As university students begin a new school term, some find themselves the targets of money mule fraudsters.
Researchers at Mimecast have uncovered a targeted spam campaign that seeks to recruit students with the promise of easy money and flexible working conditions.
Jeremy Ventura, a senior security strategist at Mimecast, tells SearchSecurity that the attacks begin with the fraudsters taking over a student email account, either by using phishing techniques or purchasing credentials in underground forums. Anyone in the address book or inbox of that account is then targeted.
From there, the fraudster poses as a consulting company looking to recruit student employees for positions that offer money and flexible working hours that would allow students to work around their school and work schedules. One offer promised $350 per week.
Should the students respond to that message, they would then be asked for a list of personal details and instructed to receive a deposit and then transfer the money (or purchase and then transfer items) to an account controlled by the hacker. In other words, the unsuspecting student is a money mule helping to launder stolen funds out of the U.S.
Aside from aiding in a fraud ring, this is particularly dangerous for students because the hackers collect so much personal information. Some of that data could be used in the future to create more convincing spear phishing techniques that could result in a network breach, potentially putting their entire school at risk.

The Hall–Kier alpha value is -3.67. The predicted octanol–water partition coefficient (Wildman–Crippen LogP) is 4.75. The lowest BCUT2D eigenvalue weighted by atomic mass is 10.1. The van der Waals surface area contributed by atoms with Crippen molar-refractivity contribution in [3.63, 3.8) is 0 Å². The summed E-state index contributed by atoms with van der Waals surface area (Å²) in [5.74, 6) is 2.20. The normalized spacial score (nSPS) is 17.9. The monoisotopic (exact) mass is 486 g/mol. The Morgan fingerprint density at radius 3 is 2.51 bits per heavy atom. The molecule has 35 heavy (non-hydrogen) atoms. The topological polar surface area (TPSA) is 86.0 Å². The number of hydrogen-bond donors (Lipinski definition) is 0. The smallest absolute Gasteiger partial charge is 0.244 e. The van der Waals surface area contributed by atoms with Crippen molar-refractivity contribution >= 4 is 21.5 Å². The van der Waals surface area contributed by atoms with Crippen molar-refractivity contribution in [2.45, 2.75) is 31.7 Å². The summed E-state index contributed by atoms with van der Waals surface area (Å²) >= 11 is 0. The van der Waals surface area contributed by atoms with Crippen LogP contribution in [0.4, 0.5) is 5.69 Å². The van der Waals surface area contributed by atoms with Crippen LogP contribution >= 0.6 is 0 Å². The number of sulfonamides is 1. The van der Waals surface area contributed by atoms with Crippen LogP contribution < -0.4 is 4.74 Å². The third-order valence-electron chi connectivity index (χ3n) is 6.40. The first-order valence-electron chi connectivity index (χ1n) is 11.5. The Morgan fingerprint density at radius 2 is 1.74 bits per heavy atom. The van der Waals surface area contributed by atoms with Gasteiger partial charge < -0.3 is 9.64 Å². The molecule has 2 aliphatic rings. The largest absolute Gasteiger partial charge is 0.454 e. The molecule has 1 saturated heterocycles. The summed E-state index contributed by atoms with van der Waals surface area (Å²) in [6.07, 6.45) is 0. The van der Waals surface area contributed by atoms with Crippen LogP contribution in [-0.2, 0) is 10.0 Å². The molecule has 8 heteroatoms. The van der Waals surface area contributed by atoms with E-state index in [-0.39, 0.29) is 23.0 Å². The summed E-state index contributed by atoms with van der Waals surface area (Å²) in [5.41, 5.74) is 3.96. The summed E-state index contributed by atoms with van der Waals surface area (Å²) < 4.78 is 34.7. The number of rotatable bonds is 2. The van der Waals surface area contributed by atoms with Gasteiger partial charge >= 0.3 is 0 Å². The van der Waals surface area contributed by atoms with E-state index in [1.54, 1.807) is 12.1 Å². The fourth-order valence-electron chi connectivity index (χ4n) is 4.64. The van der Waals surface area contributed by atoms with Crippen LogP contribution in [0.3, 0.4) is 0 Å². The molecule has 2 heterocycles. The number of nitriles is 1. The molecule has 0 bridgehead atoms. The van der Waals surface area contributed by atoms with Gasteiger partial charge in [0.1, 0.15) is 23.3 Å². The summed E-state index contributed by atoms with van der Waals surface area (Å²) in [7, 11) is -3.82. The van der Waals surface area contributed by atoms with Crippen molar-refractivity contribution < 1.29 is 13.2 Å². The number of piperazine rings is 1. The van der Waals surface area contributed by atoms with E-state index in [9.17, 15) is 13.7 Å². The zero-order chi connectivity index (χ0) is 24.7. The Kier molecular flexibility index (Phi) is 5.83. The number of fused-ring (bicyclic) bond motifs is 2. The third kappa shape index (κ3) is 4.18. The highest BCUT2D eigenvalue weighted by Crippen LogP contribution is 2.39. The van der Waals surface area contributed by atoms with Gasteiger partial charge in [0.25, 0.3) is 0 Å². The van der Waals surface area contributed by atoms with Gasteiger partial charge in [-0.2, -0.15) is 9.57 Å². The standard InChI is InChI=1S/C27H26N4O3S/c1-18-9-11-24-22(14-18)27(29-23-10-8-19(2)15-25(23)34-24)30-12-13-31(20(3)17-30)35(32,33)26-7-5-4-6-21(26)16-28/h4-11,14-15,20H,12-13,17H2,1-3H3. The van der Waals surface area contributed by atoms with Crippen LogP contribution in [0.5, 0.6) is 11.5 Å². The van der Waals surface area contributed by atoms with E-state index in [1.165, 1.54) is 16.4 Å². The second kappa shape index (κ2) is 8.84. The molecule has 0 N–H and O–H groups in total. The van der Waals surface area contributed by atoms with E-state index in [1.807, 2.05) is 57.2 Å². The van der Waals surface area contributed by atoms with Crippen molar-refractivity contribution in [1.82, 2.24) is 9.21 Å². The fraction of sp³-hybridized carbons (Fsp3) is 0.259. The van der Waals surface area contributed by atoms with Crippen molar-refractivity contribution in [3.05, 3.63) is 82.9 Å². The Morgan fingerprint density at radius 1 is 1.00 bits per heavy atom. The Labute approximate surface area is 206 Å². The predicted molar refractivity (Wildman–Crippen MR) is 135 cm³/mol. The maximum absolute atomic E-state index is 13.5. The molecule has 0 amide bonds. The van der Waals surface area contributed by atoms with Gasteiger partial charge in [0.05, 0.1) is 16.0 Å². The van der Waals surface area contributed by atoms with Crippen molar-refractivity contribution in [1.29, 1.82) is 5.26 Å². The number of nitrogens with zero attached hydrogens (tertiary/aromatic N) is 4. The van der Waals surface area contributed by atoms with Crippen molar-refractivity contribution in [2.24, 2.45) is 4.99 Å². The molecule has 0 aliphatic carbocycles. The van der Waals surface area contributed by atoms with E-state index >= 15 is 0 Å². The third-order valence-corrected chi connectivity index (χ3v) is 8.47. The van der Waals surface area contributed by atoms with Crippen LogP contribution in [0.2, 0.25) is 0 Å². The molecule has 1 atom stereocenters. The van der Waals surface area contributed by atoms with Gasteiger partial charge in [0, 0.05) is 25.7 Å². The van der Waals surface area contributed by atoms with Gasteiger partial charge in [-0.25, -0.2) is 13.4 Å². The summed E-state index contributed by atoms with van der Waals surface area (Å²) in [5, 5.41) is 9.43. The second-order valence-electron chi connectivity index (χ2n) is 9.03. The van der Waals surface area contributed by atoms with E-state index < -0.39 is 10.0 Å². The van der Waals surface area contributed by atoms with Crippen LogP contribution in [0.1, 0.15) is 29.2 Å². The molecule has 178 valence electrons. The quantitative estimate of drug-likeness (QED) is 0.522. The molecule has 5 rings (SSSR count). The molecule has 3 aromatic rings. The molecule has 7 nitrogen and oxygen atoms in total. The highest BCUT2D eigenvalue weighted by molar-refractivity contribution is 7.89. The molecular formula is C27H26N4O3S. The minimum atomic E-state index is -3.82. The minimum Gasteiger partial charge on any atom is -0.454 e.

"They're putting out a lot of information that just makes them a wider target," Ventura said. "Next time they could click on a URL."
Jeremy VenturaSenior security strategist, Mimecast
He added that a big part of the problem is the lack of attention and resources that educational institutions afford to student email security. While nearly every school provides email security services for faculty and staff members, very few extend those protections to student email accounts.
"There is not the same level of security provided for student accounts, and that is why we commonly see attackers going after students instead of faculty and staff that have more protection," Ventura said.
There is also the matter of education. With very few schools providing incoming students training or even basic information on how to spot phishing emails and what to do with them, the students often lack a critical eye when reading shady job offers or other phishing techniques that promise easy money. This lack of attention is leaving students and the universities vulnerable to fraud and data breach.